The Butt’s Clermont fleet of houseboats on the waters of Dal Lake in Indian-administered Kashmir is an important part of history from the 1940s when India was under British rule. MANZOOR AHMAD BUTT, their owner since 1972, tells Rifat Mohidin the story of these boats – from their heyday in the 1970s and ’80s to their current dwindling fortunes.
We have a fleet of eight houseboats that were originally owned by a British gentleman, R Foster, in the 1940s before the independence of India. Then they were handed over to my grandfather, GM Butt, a handicraft dealer who was Foster’s friend in Kashmir.
Many people ask me about the reason for name of these boats – Clermont was the native place of Foster, who was a ship owner in England. Foster had to leave India in 1946. He handed over these boats to my grandfather officially for his honest dealings. He even he told him: “If you won’t take them I will burn them, but can’t hand over them to others.”
Our houseboats have hosted the famous of the globe, like Nelson Aldrich Rockefeller, the 41st vice president of the US; award-winning actress Joan Fontaine, Bollywood legend Dilip Kumar, actor Michael Palin, Pulitzer Prize-winning photojournalist James Natchtwey, Oscar-winning documentary maker Ross Kauffman, and George Harrison.
This place was also used by top local politicians like Sheikh Abdullah – the prime minister of Jammu and Kashmir in ’70s – to meet ambassadors of different countries for negotiations between India and Pakistan. I even don’t remember some names of the famous people who have stayed here: the list is long and we have filled 17 guest books with messages of gratitude from the visitors.
Life was good in Kashmir till the early ’80s, but after the conflict started here everything changed: foreigners stopped coming and it gave a total setback to this industry. During the peak conflict times we hosted only foreign correspondents who would come here to cover the Kargil war between India and Pakistan.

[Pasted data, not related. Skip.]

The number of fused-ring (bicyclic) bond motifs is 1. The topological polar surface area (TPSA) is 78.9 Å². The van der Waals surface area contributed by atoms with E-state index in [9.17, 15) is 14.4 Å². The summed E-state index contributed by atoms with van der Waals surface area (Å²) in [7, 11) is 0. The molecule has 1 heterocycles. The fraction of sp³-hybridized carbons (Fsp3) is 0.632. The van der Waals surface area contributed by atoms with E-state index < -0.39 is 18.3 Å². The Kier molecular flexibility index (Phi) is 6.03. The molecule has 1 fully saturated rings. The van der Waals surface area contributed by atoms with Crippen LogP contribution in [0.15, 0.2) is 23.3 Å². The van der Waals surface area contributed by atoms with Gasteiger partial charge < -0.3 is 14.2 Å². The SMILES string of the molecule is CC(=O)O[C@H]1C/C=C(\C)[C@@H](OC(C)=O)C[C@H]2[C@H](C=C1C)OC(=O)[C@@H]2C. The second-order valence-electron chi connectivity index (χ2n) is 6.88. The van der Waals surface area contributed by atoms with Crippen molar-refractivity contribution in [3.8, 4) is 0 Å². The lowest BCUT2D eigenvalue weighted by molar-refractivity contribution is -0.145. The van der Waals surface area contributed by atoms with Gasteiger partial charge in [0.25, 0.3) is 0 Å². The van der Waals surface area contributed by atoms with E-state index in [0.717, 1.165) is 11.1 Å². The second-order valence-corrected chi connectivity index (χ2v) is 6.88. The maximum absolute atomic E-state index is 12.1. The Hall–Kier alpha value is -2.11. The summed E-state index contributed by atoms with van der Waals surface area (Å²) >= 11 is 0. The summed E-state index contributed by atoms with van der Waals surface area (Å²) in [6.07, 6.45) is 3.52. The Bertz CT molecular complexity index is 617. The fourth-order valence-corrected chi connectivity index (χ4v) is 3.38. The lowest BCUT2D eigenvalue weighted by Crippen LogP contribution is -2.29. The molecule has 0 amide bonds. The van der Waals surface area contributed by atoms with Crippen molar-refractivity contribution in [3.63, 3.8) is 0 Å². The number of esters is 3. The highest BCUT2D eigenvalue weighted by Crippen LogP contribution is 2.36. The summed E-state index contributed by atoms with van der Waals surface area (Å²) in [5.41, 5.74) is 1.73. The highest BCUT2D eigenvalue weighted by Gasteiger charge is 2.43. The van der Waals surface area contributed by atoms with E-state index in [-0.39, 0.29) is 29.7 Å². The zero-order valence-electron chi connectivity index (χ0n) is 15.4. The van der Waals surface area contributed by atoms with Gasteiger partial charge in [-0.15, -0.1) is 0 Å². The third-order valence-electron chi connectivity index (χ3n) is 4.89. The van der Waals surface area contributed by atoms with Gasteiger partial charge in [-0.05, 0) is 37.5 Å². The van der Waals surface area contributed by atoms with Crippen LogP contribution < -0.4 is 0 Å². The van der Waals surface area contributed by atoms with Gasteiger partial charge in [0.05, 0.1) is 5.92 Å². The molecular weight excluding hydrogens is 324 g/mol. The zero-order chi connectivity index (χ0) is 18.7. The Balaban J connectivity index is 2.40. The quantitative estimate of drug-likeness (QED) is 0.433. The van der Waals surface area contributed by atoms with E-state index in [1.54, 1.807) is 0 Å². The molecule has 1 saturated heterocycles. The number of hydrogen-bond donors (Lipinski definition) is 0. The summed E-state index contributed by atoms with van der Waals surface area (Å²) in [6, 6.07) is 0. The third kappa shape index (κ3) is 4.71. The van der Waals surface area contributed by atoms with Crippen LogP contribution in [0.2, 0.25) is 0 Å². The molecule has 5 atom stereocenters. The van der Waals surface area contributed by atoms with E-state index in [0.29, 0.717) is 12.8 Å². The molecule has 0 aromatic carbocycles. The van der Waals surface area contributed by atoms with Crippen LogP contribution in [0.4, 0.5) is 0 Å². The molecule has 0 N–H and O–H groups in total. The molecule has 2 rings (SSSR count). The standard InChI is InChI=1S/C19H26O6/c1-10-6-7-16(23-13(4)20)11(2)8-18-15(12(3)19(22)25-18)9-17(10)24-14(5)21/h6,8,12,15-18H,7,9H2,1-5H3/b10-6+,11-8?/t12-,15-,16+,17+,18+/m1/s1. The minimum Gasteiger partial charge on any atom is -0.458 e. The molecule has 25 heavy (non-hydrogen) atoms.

The time was difficult: till 2003 tourists hardly visited Kashmir, but as the situation improved many people again started coming. Some people were so attracted to this place that one of our guests from Australia used to come here from a long time ago. The last time she visited here, she wrote her 33rd entry into the guestbook.
Such is the love of people for this place, which is listed among the top 10 romantic places in India. People love this place, due to its location and natural beauty. But unfortunately our business is totally dependent on the political scenario of Kashmir. A slight disturbance stops tourists from coming here.
Our motive, from the time of my grandfather has been to be hospitable to our guests from all over the world. That is our top priority – money is least important. We charge rates fixed by government, which are 7,400 rupees (about R1,500) for a double room for one night and 5,400 rupees for single room, including meals. We ensure to serve our guests in the best possible way, but I feel sad about the future of this industry.
The houseboats are not only the tourist places: they have historical importance in Kashmir and depict the art and culture of this small valley. The houseboats are wood, carved from traditional Kashmiri walnut timber, and everything inside the boats, like the curtains, are Kashmiri handicrafts. But unfortunately, not much is being done to preserve them.
Recently the business was hit by floods: we couldn’t host any tourists because our kitchen, which is located outside the houseboats on the lower lawn, was under water. The two cottages on the sides of the houseboats also got totally damaged by the rising waters.
Last year, the floods washed away one boat; we could do nothing because the court has ordered that the houseboats that get damaged cannot be repaired. The government is not coming up with the scientific ways to preserve this heritage.
Before September last year we had bookings till November, but after the floods we had to cancel them: we could not host anyone. Now we have again tried to start and host people.
We have people working here in the houseboats who have almost been almost born here. Our cook, whom we call Lassa Kak, is 65 years old today and it was his ancestors who used to work here during British rule. We have 15 employees presently working here and most of them have been here for a long time.
The future of the houseboats is bleak; I think they will survive for 20 years – not more. My father works here; I work here, but our children are settled outside in different countries. While I am alive, I will be here and will give my best to carry on the legacy of my grandfather, but I am not sure what is destined for these pieces of history.